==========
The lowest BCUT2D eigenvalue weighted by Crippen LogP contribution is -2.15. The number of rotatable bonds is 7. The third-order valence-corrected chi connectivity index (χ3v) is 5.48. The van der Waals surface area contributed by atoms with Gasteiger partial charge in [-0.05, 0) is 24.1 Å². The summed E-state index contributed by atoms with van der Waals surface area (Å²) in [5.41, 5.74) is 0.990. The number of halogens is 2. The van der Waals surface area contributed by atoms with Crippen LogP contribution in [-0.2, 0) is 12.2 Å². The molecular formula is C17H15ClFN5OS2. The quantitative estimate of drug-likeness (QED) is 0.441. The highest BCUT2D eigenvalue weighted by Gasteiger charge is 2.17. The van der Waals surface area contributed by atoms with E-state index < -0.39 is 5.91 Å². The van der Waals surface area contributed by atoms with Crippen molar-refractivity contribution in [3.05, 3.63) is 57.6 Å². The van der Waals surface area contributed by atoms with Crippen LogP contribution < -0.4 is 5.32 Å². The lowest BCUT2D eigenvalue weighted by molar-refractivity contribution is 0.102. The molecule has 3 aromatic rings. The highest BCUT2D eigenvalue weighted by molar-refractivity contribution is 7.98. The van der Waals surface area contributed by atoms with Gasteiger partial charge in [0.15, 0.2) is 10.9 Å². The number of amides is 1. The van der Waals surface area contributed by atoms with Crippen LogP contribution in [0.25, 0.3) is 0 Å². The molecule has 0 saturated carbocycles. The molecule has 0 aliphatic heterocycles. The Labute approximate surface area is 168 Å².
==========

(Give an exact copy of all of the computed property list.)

The lowest BCUT2D eigenvalue weighted by Crippen LogP contribution is -2.15. The number of rotatable bonds is 7. The third-order valence-corrected chi connectivity index (χ3v) is 5.48. The van der Waals surface area contributed by atoms with Gasteiger partial charge in [-0.05, 0) is 24.1 Å². The summed E-state index contributed by atoms with van der Waals surface area (Å²) in [5.41, 5.74) is 0.990. The number of halogens is 2. The van der Waals surface area contributed by atoms with Crippen LogP contribution in [-0.2, 0) is 12.2 Å². The molecular formula is C17H15ClFN5OS2. The quantitative estimate of drug-likeness (QED) is 0.441. The highest BCUT2D eigenvalue weighted by Gasteiger charge is 2.17. The van der Waals surface area contributed by atoms with E-state index < -0.39 is 5.91 Å². The van der Waals surface area contributed by atoms with Crippen molar-refractivity contribution in [3.05, 3.63) is 57.6 Å². The van der Waals surface area contributed by atoms with Crippen LogP contribution < -0.4 is 5.32 Å². The lowest BCUT2D eigenvalue weighted by molar-refractivity contribution is 0.102. The molecule has 3 aromatic rings. The highest BCUT2D eigenvalue weighted by molar-refractivity contribution is 7.98. The van der Waals surface area contributed by atoms with Gasteiger partial charge in [0.15, 0.2) is 10.9 Å². The number of amides is 1. The van der Waals surface area contributed by atoms with Crippen LogP contribution in [0.25, 0.3) is 0 Å². The molecule has 0 saturated carbocycles. The molecule has 0 aliphatic heterocycles. The Labute approximate surface area is 168 Å².